: The Blawgraphy
Life of a Law Student, University of Houston Law Center

Please note: I'm no longer updating this particular blog, but keep it around for archival purposes. Visit me at the current blog at

Am I the only one who hears the screams and the strangled cries of lawyers in love?

Anyone considering a career in law should be forewarned that lawyer mating rituals may in fact involve dance-marching with your briefcase in front of the Kremlin in Red Square. Take if from Jackson Browne. He knows.

Unbelievably, “Lawyers in Love” was apparently a top-twenty hit when it was released. According to Wikipedia, “some analysts later saw “Lawyers in Love” as a evolving “bridge” between Browne’s personal works and his 1980′s political works. Others saw it as dry commentary on American social mores.” I find it to be yet another instance of solid proof that I just don’t ‘get’ the 80′s.

According to my favorite line, “the U.S.S.R. will be open soon as vacation land for lawyers in love.” I can hardly wait.

Blawg Directory of Lawyer Blogs, Law Professor Blogs and Law Student Blogs

The Christmas break gave me an opportunity to finish up something I’ve been meaning to do for a while. I’m terrible about keeping up with blog rolls and was interested in creating something more comprehensive as a resource for the blawgosphere that would be easy for me to build on later. After a day or two of work I’ve just finished version 1.0 of the Blawg Directory of Lawyer Blogs, Law Professor Blogs and Law Student Blogs. I’ve made a rather confused and pathetic stab at a taxonomy. Overall it’s intended to be a high-level view of the movers and shakers in the blawgosphere, sufficient to give a good leg up to a newbie unfamiliar with the terrain. Take a look. If I’ve made any glaring omissions, please contact me and let me know.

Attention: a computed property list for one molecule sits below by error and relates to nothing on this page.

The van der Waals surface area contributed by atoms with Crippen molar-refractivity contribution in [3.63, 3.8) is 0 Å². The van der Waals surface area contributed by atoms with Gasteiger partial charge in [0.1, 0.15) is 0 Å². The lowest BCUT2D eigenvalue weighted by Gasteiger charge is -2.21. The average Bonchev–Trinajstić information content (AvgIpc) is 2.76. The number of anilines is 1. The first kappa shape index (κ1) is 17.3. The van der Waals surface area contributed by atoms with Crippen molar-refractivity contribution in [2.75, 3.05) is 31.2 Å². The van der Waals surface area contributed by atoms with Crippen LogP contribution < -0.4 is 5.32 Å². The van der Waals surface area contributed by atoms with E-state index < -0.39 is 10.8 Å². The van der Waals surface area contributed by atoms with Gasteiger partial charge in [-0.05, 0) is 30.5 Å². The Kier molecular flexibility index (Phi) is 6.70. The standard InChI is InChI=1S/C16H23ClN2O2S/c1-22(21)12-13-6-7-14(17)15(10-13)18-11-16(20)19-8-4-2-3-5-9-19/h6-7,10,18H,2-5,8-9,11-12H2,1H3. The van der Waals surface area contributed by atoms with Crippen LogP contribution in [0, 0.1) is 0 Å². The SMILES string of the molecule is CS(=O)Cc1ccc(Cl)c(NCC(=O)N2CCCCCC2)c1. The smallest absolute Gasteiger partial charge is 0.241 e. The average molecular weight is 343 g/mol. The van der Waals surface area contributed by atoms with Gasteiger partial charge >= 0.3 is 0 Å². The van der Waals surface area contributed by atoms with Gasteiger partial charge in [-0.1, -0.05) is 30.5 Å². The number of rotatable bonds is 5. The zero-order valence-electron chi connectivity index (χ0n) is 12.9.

Techies may be interested to know that it’s all run quite simply off the social bookmarking platform using their off-the-shelf linkroll functionality.

The Chewbacca Defense

Over the break it was revealed that one of my section-mates has survived a year and a half of law school without encountering the Chewbacca Defense. What are we learning in law school if not the fundamental building blocks of legal logic and rhetoric?

The Chewbacca Defense originated in a 1998 South Park episode Chef Aid where Johnny Cochran is hired to use the defense that proved successful in the O.J. Simpson trial.

Cochran: Ladies and gentlemen of this supposed jury, Chef’s attorney would certainly want you to believe that his client wrote “Stinky Britches” ten years ago. And they make a good case. Hell, I almost felt pity myself! But, ladies and gentlemen of this supposed jury, I have one final thing I want you to consider. Ladies and gentlemen, this is Chewbacca. Chewbacca is a Wookiee from the planet Kashyyyk. But Chewbacca lives on the planet Endor. Now think about it; that does not make sense!

Gerald Broflovski: Damn it!

Chef: What?

Gerald: He’s using the Chewbacca Defense!